Hypoglycemia in cats, simply put, is low blood sugar levels.
Glucose is the form of sugar that is found within your cat’s bloodstream, and is formed during the digestion of any food that your cat eats.
It is technically defined as a situation where the blood glucose has reached a concentration of less than 70 milligrams per mg/dl of your cat’s blood.
The actual symptoms that can affect your cat will all depend on how quickly this concentration decreases.
It can affect some cats that might already have a compromised immune system if it falls between 50 mg/dl and 69 mg/dl.
However it most cases it has to fall below the 50 mg/dl level before symptoms start to occur.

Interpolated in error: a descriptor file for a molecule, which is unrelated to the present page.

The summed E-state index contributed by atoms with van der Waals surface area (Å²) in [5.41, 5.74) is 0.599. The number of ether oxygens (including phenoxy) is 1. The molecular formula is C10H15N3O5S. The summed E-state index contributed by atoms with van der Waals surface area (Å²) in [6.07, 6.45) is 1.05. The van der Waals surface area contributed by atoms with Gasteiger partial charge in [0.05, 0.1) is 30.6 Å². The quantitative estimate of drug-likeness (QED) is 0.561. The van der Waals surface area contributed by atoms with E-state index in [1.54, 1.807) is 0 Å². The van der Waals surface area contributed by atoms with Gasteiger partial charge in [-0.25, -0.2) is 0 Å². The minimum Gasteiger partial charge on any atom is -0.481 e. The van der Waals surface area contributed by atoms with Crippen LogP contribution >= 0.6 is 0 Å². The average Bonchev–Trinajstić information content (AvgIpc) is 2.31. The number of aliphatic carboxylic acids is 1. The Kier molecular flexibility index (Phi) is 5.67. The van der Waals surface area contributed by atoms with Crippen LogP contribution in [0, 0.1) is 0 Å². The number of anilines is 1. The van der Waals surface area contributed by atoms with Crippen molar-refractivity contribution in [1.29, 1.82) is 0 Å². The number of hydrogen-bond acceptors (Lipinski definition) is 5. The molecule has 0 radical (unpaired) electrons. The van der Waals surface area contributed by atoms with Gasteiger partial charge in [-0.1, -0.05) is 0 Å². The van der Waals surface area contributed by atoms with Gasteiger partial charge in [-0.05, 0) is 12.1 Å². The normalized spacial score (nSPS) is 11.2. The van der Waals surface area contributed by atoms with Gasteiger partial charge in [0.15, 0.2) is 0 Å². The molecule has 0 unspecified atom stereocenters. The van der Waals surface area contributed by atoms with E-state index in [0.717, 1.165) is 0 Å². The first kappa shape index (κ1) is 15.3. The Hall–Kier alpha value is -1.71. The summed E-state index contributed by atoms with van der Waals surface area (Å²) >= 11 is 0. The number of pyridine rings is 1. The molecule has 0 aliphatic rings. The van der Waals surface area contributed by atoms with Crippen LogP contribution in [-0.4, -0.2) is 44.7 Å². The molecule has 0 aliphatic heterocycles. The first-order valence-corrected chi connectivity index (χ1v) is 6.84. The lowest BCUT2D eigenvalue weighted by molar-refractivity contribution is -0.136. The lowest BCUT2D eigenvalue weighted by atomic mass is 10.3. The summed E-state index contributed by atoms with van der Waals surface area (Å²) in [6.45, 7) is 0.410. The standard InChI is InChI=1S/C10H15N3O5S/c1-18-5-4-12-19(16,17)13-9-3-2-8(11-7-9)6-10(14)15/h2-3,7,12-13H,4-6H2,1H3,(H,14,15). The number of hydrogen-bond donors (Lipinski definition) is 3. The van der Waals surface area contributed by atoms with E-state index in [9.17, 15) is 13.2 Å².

Glucose is formed in your cat during the digestion of foods, and it can be stored within your cat liver in a storage form that is referred to as glycogen.
In the majority of cases, hypoglycemia in cats occurs as the result of an inadequate nutritional supply, or as a result of a food source that is classified as very poor.
However, what most owners may not be aware of, is that there are also several other potential causes.
Hypoglycemia in cats has several potential causes other than the food supply or quality of the food.
The first potential cause of this condition may be from a tumor.
Insulin producing tumors of the pancreas such as insulinoma, which are also referred to as beta cell tumors, may trigger the drop in blood sugar as it interrupts the natural process.
Another potential cause is referred to as Glycogen storage disease, which affects your cat’s ability to properly store glucose.
This is considered a hereditary disorder and it causes the enzyme process to become deficient which results in abnormal storage of glucose in the liver as starch.